How Do You Know What’s Working And What’s Not?

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Saturday, 9.16pm.

Sheffield, U.K.

Do you know how you learn? How does your brain work when it’s busy learning?

I remember watching a TED talk – can’t find the reference now – but it had a concept that stayed with me.

Our brains create new connections when we learn, literally rewiring our brains as we go through the learning process.

But, it doesn’t happen all at once. Learning or experiencing something for the first time lays a chemical trail.

Doing it more lays down more chemicals – more connections – more wiring that is related to what we’re doing.

This simple concept – the idea that how much we learn is linked to the amount of related wiring that’s built up in our brains – leads to certain logical positions.

1. Not everything in life is equal

When you’re young, you might have the time to do lots of things. You might be good at a sport, enjoy certain classes, be sociable.

Very soon, however, you start having to make choices.

At University, given the choice between playing competitive sports at a high level, achieving high grades and having a sizzling social life, you’ll end up picking any two.

And even that’s probably hard to do. You might end up putting one first.

2. Where you are is because of what you did

There’s a rule when you’re doing customer validation – trying to find out if your product has a real market or not.

Never ask someone what they would do.

For example – would you buy my new vegan rice cooker that also grills chicken?

You might say that you might…

But here’s a better question. What kinds of kitchen appliances have you bought in the last year?

That’s going to tell me a lot more about the kind of person you are and what you actually need in the kitchen.

What you’ve already done is the best predictor of what you’re going to do in the future. Once again, the trails you’ve laid down are the clue to the trails you’ll take.

3. It’s unlikely that things will work the same way exactly

Think of the last forest you visited.

Did you follow a trail? Several trails?

Were those trails identical to any other forest you visited? Were the trees obliging enough to be in the same places? The rocks situated exactly right?

The trails emerged – as a result of topography, footfall, perhaps plans drawn up by whoever was responsible for looking after it.

And the thing with lives and companies and organisations and countries is that they’ve been built up in this way.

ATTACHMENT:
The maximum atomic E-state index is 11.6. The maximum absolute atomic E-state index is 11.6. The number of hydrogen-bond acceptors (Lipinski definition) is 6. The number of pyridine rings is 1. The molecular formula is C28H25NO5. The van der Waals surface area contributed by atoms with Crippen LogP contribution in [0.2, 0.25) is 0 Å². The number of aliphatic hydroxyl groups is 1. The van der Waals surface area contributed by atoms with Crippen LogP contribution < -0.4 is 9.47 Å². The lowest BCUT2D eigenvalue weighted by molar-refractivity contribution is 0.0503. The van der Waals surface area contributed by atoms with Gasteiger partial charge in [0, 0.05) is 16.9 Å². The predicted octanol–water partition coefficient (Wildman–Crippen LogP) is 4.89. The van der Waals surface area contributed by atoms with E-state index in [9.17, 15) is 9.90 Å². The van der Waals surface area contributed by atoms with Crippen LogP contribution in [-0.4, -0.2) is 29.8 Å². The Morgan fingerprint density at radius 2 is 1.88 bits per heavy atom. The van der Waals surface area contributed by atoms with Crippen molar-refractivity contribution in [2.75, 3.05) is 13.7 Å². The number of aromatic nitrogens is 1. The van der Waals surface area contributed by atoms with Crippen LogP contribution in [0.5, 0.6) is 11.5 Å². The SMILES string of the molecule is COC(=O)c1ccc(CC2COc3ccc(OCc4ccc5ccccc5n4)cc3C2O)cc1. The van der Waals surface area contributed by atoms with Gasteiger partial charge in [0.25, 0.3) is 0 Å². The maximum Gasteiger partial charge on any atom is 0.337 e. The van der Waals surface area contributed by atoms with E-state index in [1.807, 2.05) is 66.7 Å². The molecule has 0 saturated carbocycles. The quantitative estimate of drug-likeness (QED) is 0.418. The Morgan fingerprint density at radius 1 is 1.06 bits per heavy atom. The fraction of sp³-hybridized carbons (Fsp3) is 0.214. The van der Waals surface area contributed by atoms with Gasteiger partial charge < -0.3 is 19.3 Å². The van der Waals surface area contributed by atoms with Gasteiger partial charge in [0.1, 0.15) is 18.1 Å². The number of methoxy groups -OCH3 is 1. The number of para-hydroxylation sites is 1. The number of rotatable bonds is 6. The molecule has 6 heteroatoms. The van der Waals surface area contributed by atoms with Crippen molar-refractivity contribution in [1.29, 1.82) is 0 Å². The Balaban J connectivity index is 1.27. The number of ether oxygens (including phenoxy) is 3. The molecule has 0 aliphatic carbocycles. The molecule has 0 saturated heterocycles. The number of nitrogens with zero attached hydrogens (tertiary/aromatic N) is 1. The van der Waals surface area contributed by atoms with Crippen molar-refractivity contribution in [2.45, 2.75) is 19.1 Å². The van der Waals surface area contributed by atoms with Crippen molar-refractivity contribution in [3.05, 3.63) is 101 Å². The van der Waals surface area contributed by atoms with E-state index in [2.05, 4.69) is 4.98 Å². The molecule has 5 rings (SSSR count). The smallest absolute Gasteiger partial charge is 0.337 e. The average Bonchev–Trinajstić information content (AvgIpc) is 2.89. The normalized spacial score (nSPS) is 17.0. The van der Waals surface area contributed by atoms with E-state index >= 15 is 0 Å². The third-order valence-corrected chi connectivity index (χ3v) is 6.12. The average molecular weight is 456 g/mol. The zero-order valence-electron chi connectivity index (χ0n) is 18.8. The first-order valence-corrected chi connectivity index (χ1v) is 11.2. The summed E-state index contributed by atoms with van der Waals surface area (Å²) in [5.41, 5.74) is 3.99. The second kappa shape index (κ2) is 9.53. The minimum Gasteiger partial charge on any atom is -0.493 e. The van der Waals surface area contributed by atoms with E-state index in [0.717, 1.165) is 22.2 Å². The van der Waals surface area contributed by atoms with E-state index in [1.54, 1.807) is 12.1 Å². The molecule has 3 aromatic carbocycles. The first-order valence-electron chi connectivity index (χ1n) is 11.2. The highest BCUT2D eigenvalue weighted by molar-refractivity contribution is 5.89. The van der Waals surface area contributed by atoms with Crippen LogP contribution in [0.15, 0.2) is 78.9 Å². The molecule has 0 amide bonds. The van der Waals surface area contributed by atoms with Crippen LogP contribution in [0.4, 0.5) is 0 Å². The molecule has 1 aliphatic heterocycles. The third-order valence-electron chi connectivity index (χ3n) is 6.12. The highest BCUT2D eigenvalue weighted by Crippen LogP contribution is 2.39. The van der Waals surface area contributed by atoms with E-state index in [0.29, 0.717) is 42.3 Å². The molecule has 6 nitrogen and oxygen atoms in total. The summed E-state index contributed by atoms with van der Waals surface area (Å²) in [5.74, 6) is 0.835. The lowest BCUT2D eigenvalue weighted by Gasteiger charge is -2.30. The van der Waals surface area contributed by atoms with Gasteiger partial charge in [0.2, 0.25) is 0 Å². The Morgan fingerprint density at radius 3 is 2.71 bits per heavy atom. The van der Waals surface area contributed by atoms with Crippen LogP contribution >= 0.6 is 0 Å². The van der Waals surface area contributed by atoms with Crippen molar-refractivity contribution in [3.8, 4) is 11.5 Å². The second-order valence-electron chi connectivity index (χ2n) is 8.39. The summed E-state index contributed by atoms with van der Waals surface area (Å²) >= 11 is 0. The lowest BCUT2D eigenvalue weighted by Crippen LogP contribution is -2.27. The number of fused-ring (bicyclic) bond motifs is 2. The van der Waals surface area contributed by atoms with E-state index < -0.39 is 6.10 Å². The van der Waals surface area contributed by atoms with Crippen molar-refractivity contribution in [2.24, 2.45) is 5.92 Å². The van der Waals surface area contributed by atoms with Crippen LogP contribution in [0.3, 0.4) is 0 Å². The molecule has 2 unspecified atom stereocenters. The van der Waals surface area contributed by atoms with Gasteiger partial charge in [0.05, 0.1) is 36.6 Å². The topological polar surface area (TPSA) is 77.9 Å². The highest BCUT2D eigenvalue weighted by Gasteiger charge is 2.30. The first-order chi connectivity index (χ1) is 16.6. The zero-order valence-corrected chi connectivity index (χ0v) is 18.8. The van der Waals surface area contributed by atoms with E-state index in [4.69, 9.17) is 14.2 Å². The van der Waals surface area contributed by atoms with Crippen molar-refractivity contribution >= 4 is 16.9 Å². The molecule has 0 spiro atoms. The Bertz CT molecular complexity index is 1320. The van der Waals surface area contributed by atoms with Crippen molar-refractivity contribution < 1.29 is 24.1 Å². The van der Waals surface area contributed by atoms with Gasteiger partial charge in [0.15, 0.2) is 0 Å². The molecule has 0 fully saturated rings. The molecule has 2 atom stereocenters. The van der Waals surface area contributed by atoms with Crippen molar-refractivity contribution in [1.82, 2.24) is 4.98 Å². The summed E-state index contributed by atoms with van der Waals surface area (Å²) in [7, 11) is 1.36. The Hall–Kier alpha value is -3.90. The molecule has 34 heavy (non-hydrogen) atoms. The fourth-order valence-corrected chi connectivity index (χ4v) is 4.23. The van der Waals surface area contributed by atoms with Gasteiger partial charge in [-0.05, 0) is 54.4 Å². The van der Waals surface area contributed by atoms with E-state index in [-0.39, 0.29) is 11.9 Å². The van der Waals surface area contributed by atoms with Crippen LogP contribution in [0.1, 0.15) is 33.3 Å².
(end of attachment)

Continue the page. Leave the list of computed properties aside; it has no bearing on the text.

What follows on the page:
In any company, for example, there is probably a general structure – a hierarchy of some sort – but the character and nature of the company is set by the unique people that make it up – and their lives and unique history.

And here lies one of the problems of organisational development.

Say you want to change something or do something new. Perhaps put in a new ERP system.

In many cases you need to change the entire way the organisation works to fit in with the new system. That’s easier than adapting the system to the organisation.

And it’s really hard changing the way people work. It’s easier to change the people.

So, if you really want to change the way an organisation works, throw out all the existing systems and install a new one. But if you want to succeed, you’ll need to get rid of the existing people as well.

It’s easier to just start from scratch.

And this is why startups work – the established paths and trails of organisations work for them where they are. But they’re the result of a unique set of circumstances at a period in time.

Some of the principles may be timeless but the methods and specific activities are less so.

4. It’s easier to build where it’s easier to build

I used to think that you could change things easily. Put in a new system or process and that would fix any problem you had.

That was naive. I know that now.

It’s like trying to change someones mind. You’re better off just not trying. The only mind you can change is your own.

When it’s just you – you can change things quite easily. Some of the time anyway.

When you’re part of a team it gets harder. The only way really is to spend a lot of time training people in the right way from the start.

And then you need to realise that they will adapt whatever you teach to their own way, so rather than expecting perfection, you need to make sure that they meet a minimum standard.

Working with others is often about finding the lowest common denominator rather than peak performance.

If you’re working with an existing organisation, as a new CEO for example, you need to spend most of your time first watching what’s going on.

What is happening right now. Where are the trails and how are they laid out?

Take the picture above. It’s pretty obvious where the activity is. Where things are working.

A wise CEO would look carefully at the existing situation. Then, instead of trying to put something new in, they’d look for a compromise – an accommodation – that improves things.

Like widening a trail that is used a lot to make it easier for visitors.

Big bang change is seductive in its simplicity. But it doesn’t work.

What works is building on what’s already there – whether it’s your own unique set of skills and experiences or that of an organisation.

That’s the way to keep growing.

Cheers,

Karthik Suresh

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